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homogeneous topological space∗
2013-03-21 21:17:42
initial point
A topological space X is said to be homogeneous if for all a, b ∈ X there is a
homeomorphism φ: X → X such that φ(a) = b.
A topological space X is said to be bihomogeneous if for all a, b ∈ X there
is a homeomorphism φ: X → X such that φ(a) = b and φ(b) = a.
The long line (without initial point) is homogeneous, but it is not bihomogeneous
as its self-homeomorphisms are all order-preserving. This can be considered a
pathological example, as most homogeneous topological spaces encountered in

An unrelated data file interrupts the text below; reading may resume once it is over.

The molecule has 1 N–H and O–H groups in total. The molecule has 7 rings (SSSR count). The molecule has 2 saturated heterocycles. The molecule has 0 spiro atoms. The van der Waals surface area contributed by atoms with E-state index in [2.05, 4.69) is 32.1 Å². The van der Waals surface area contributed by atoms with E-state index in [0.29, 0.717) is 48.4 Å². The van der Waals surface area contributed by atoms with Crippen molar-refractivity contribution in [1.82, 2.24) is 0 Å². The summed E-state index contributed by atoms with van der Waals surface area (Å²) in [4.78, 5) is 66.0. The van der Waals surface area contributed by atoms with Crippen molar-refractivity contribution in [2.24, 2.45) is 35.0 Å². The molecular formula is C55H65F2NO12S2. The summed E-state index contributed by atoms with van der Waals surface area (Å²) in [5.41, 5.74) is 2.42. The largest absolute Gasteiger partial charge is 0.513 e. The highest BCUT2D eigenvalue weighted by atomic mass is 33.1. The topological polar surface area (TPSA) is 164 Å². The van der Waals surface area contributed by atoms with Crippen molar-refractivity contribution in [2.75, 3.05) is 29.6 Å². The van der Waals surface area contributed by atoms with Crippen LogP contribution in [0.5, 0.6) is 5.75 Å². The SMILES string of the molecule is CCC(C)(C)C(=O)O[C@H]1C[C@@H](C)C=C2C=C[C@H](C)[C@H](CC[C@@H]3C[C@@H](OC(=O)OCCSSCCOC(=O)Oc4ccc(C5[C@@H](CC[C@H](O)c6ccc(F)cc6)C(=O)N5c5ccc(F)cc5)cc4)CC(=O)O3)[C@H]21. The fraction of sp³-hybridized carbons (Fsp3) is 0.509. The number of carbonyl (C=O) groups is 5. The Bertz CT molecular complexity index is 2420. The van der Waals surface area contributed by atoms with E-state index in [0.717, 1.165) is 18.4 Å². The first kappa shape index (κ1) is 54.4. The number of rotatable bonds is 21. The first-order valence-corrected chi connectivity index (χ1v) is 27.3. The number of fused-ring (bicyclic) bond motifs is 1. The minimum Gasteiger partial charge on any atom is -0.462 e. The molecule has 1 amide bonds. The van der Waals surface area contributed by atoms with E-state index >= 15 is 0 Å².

practice are also bihomogeneous.
Every topological group is bihomogeneous. To see this, note that if G is
a topological group and a, b ∈ G, then x 7→ ax−1 b defines a homeomorphism
interchanging a and b.
Every connected topological manifold without boundary is homogeneous.
This is true even if we do not require our manifolds to be paracompact, as any
two points share a Euclidean neighbourhood, and a suitable homeomorphism
for this neighbourhood can be extended to the whole manifold. In fact, except
for the long line (as mentioned above), every connected topological manifold
without boundary is bihomogeneous. This is for essentially the same reason,
except that the argument breaks down for 1-manifolds.
∗ hHomogeneousTopologicalSpacei
created: h2013-03-21i by: hyarki version: h38428i
Privacy setting: h1i hDefinitioni h54D99i
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You can reuse this document or portions thereof only if you do so under terms that are
compatible with the CC-BY-SA license.